The Origin of CAPSCam - The Carnegie Astrometric Planet Search Camera

An example of an astrometric "wobble." The Sun wobbles about the center of mass of the Solar System, as a result of the motions of the eight planets, principally Jupiter and Saturn. This figure shows the location of the center of mass as viewed from the Sun’s point of view. The amplitude of the wobble is roughly the size of the Sun.
Tuesday, March 30, 2021 

How a theorist at EPL ended up leading the effort to build a specialized camera for the du Pont telescope at the Las Campanas Observatory in Chile. 

A real CAPSCam image. (Boss et al. 2009)

In 1938 Swarthmore astronomer Peter van de Kamp began taking photographs of Barnard's star, a red dwarf star only 6 light-years from the Sun. After 25 years, in 1963 van de Kamp announced that Barnard's star was orbited by a planet 1.6 times the mass of Jupiter. He deduced the presence of this unseen exoplanet by watching Barnard's star wobble as it moved across the sky, a tiny wobble induced by the star's motion around the center of the mass of the star-planet system.

Textbooks were rewritten to include the only planet known outside the Solar System. However, in 1973 George Gatewood published his analysis of Barnard's star, using a collection of photographs taken with a different telescope. Gatewood’s analysis showed no such wobble. Evidently, van de Kamp's detection was spurious, caused by changes in the telescope he had used. The planet around Barnard's star soon disappeared from textbooks.

Earth and Planets Laboratory theorist Alan Boss began serving as an advisor to NASA regarding the search for exoplanets in 1988. He and Gatewood served on several teams that planned to launch specialized space telescopes that would use van de Kamp’s technique, termed astrometry, to discover new worlds around nearby stars. When none of these proposed space telescopes came to life, Boss and Gatewood dreamed of moving Gatewood’s astrometric device from the 10-m Keck Telescopes in Hawaii to Carnegie’s 2.5-m du Pont telescope in Chile. While considerably smaller, the du Pont telescope has the advantage of being a highly stable telescope with a single primary mirror, compared to the 36 segments in the Keck primaries, which must be constantly re-aligned, limiting their astrometric accuracy.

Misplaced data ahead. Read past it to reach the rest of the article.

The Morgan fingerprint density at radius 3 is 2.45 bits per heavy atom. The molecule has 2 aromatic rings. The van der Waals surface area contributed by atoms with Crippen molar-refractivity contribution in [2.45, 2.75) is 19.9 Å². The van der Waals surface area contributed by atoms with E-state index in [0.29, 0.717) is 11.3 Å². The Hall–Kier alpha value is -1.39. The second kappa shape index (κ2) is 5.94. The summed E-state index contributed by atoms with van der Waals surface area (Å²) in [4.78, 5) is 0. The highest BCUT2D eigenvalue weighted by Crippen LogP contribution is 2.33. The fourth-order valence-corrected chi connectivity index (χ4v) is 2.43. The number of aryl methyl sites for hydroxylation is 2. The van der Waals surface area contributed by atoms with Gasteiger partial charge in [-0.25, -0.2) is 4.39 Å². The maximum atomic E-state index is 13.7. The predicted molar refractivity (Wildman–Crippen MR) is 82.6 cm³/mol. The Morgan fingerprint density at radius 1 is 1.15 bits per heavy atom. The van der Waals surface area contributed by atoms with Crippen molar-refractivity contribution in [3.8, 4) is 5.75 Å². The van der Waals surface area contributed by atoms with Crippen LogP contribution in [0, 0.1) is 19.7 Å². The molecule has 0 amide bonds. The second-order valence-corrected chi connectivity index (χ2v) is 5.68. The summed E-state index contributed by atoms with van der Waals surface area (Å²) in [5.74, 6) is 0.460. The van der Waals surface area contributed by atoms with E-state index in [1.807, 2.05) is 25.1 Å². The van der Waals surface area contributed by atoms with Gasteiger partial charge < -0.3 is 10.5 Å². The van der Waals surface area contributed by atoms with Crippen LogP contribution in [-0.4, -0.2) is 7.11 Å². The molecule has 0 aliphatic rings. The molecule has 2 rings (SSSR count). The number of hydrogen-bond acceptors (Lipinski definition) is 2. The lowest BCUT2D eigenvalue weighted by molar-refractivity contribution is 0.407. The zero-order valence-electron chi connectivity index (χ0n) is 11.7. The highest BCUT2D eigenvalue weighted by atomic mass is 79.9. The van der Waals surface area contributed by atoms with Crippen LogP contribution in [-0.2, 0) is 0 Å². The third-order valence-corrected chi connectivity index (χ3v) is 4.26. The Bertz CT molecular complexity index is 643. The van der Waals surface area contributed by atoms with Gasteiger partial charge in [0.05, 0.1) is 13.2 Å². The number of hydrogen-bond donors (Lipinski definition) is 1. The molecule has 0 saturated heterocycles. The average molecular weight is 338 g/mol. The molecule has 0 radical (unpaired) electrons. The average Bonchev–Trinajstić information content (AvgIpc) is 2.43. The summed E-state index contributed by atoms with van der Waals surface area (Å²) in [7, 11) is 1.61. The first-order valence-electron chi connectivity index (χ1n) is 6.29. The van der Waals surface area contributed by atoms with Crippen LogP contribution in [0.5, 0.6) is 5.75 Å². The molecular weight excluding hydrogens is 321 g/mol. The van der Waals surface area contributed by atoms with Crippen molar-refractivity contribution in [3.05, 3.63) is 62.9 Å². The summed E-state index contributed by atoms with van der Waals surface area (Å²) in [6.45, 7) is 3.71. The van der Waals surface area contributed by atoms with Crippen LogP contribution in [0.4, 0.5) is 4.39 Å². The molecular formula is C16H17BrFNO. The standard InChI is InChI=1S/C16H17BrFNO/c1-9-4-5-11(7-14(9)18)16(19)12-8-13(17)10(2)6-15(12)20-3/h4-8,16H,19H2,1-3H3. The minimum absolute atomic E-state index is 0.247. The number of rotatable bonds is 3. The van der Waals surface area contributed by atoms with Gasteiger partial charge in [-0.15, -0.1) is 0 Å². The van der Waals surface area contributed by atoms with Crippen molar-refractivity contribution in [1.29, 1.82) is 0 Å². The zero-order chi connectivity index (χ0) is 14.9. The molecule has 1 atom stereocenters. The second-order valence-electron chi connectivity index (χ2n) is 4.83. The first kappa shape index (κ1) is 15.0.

When Boss proposed moving Gatewood’s instrument to the du Pont in 2001, Carnegie Observatories astronomer Ian Thompson suggested starting fresh and building a camera designed for the du Pont using the then-new Hawaii 2RG detectors. Along with Co-Investigators Gatewood, Thompson, and DTM’s Alycia Weinberger, Principal Investigator Boss was awarded $321K by the NSF and Carnegie in 2004 to build the Carnegie Astrometric Planet Search Camera.

CAPSCam was assembled by Thompson and his colleagues in Pasadena and shipped to Chile in 2007. CAPSCam observations began in March of that year and continued for an average of 28 nights each year until March 2020, when covid-19 closed LCO.

While other techniques have discovered thousands of exoplanets, astrometry has yet to find a single one. Boss and Alycia Weinberger are working hard to accomplish this historic goal: the first astrometric detection of an exoplanet. With thirteen years of CAPSCam observations analyzed so far, several intriguing wobbles have appeared, but Boss and Weinberger are being cautious about making claims that might prove to be incorrect. The shadow of Barnard’s star still looms over this promising but difficult technique.

Written by Alan Boss, Staff Scientist, EPL
Updated March 30, 2021

The bottom of the CAPSCam. Photo courtesy Alan Boss, DTM